The police behaved, as is usually the case when they deal with homosexuals, with bad grace, and were reproached by “straight” onlookers. Pennies were thrown at the cops by the crowd, then beer cans, rocks, and even parking meters. The cops retreated inside the bar, which was set afire by the crowd.
The cow and dog were best friends. They had been close companions for longer than any of the other animals could remember. Even the draft horse was unable to recall a time before this great friendship.
“I am pleased to see such harmony,” the draft horse said, “but it is unusual just the same. No good can come of it.”
The donkey said nothing and continued feeding. He cared only for fodder and pulling his little cart. The barn cat did not speak—she believed herself to be invisible and did not want to reveal her position. The chickens scratched and hopped around the dusty courtyard in front of the stock barn. They didn’t say anything because they are so incredibly small-minded and stupid.
Memorial Day began as Decoration Day, instituted after the American Civil War to commemorate fallen Union soldiers.
So here is a song for the day. A More Perfect Union. Titus Andronicus. From 2010.
I was thinking this morning about the government gridlock in Washington, but it upset me, so I sat down at the computer to calm myself and look at a few of my favorite sites. The connection ran slower and slower until my browser froze. This made me even angrier. Instead of punching my monitor, I went into the kitchen to have breakfast—I thought it would take my mind off whatever troubled me. The yogurt container was completely empty, which didn’t matter because the refrigerator apparently stopped working last night and all my food was spoiling. I decided to go buy ice in an attempt to save some of the food, but my car wouldn’t start and I had to jump it from a battery charger. The cable was frayed and it gave me a nasty shock. Now I was super-mad. After jumping around for a while, I shook off the tingling sensation in my arm and drove to the convenience store for ice for my food and a bandage for the electrical burn on my hand. I ran out of gas on the way home, because the car’s fuel gauge has been broken for a long time and I can’t afford to keep the tank filled, thanks to the high gas prices those assclowns in Washington seem to be unable to do anything about, which really pisses me off and then my ice melted.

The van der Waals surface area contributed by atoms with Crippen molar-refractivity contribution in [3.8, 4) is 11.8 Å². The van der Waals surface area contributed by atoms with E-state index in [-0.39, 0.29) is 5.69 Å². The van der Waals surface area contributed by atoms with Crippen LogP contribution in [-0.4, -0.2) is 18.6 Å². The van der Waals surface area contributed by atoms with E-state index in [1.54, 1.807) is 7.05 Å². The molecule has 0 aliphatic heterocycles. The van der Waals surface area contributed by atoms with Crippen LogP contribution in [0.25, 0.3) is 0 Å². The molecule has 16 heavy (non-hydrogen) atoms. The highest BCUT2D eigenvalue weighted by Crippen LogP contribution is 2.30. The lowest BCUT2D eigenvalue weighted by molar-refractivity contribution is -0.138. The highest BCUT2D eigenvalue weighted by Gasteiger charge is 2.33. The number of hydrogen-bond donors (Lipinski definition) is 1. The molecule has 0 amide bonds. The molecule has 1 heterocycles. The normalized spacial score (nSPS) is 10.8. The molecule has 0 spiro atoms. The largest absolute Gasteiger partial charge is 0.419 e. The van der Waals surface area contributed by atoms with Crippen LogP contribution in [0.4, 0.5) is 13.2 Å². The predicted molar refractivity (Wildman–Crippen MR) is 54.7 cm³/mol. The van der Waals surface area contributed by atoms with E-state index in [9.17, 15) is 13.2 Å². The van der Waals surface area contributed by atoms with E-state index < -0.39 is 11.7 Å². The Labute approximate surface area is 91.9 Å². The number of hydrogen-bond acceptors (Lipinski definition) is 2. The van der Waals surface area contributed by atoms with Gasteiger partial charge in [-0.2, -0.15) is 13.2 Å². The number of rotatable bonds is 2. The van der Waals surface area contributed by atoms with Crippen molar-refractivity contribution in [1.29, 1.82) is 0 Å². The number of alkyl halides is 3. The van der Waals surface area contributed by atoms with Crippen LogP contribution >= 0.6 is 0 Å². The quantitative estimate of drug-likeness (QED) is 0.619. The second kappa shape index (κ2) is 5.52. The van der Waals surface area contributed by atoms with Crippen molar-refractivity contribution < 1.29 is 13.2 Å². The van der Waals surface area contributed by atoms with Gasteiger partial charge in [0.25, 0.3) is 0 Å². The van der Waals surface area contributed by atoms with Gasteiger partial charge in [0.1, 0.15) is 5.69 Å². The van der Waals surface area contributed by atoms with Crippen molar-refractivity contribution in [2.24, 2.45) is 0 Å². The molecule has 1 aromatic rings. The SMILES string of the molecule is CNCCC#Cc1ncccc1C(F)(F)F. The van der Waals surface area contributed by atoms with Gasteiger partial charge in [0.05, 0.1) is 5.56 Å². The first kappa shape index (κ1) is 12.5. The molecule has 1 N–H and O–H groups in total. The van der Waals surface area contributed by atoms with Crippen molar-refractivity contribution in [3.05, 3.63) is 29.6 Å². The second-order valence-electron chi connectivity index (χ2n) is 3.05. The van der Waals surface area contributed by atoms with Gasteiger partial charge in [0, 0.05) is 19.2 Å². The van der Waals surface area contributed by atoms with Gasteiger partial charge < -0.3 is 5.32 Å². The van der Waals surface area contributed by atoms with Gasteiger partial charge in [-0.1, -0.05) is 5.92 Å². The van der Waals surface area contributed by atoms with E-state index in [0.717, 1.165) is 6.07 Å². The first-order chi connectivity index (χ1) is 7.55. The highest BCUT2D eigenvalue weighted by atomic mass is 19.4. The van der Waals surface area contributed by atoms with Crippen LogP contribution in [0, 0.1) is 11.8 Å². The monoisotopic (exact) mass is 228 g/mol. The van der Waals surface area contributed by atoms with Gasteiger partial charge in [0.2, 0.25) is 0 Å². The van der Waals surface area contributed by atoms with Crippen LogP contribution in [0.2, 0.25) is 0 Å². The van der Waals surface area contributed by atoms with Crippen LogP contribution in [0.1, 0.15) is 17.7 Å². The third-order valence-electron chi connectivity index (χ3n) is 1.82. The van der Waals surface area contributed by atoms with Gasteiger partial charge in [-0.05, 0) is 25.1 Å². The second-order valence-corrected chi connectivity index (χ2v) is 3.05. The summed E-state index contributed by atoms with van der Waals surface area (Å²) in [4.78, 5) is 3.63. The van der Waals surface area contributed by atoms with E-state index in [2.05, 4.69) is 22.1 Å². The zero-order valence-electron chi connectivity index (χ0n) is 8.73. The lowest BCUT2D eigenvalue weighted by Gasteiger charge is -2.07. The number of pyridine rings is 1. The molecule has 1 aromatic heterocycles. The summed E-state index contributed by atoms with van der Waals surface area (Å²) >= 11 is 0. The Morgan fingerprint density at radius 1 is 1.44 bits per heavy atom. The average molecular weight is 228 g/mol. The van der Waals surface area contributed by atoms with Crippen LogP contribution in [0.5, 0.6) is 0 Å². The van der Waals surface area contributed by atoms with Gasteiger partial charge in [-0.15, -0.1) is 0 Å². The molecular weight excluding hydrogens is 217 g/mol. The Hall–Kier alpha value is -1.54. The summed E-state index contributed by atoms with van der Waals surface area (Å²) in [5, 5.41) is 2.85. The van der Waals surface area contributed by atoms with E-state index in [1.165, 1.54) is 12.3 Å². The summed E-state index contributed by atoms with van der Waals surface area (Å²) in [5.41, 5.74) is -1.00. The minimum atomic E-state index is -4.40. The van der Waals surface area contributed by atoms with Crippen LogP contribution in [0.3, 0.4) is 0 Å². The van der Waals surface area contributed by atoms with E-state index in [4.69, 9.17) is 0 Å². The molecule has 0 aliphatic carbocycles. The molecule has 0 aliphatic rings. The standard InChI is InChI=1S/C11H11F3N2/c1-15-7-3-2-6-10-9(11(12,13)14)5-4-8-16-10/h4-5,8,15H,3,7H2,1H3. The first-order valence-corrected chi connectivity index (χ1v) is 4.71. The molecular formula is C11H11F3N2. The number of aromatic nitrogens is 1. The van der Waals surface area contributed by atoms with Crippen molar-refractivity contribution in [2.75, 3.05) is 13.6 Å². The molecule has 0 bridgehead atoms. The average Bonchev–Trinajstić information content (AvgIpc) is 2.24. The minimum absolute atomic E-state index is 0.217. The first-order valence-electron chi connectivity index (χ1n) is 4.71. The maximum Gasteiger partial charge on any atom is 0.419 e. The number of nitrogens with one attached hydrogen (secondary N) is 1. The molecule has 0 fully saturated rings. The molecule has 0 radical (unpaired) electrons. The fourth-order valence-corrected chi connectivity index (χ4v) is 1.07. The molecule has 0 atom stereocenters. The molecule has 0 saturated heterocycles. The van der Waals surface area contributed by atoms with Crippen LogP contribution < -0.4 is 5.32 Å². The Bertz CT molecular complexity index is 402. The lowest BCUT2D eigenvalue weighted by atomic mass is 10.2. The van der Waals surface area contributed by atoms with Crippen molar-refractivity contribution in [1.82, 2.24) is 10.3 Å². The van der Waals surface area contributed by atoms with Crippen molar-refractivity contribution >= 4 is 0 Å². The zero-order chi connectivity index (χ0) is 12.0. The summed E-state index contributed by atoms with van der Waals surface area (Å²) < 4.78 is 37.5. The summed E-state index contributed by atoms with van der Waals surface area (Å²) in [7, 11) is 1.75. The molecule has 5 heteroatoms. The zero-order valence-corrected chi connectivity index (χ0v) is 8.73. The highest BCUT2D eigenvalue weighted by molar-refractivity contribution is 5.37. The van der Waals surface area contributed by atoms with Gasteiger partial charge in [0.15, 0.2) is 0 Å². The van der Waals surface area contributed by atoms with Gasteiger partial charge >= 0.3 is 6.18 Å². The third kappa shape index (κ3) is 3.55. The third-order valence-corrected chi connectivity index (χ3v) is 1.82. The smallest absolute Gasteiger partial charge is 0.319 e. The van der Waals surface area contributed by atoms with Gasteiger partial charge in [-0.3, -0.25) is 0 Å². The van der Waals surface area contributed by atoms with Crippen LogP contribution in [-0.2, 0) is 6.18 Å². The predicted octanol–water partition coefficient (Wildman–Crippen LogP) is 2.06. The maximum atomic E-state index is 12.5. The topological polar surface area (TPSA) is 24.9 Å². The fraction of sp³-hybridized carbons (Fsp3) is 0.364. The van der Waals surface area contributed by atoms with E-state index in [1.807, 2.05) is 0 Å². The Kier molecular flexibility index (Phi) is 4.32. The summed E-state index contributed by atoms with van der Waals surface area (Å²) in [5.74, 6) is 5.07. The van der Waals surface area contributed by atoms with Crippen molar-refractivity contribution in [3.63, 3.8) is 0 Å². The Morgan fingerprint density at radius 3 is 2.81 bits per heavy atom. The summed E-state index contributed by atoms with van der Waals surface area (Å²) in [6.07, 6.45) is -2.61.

From my site (here)
The urologist, whose room I appropriated, blustered and sputtered in behind me. “What the fuck are you doing barging in, I’ve got another case…” but as we moved my patient over to the operating table and he saw the blood, he stopped. He grabbed a tray of instruments and opened. “I’ll be your scrub.”
To mark its re-release in 3D, Moviefone asked 13 writers, reporters and critics to reflect back on their experience watching The Phantom Menace for the first time:
We drove home in silence. The first thing I can remember saying was “Well … it looked cool.” The droid army was absolutely intimidating. Yoda didn’t look like a pile of spoiled lunchmeat. And it certainly wasn’t weird that Samuel L. Jackson was on the Jedi council … at all. I had developed Stockholm Syndrome — I’d become a full-fledged Lucas apologist. “No, that was just bad. Really bad.” Kate paused, “And you’re not allowed to pick out any movies anymore.”
Some wounds take longer to heal.
“She took a hammer and smashed my game. Hard, all to bits. It was a punishment.” He sat in the backseat, strapped in, his face to the window. Then his eyes met mine through the rearview mirror. He saw something, a flinch, a startle, maybe. “I deserved it,” he said. “Really I did.”
Another day, they were laughing. They could have been brothers, the two cutups. We drove past a stand of trees and then it was quiet in the car. “Have you been to that graveyard?” Asking me, this time. I had no idea a cemetery was in that neighorhood, hidden somewhere amid well-tended yards and fine, old houses.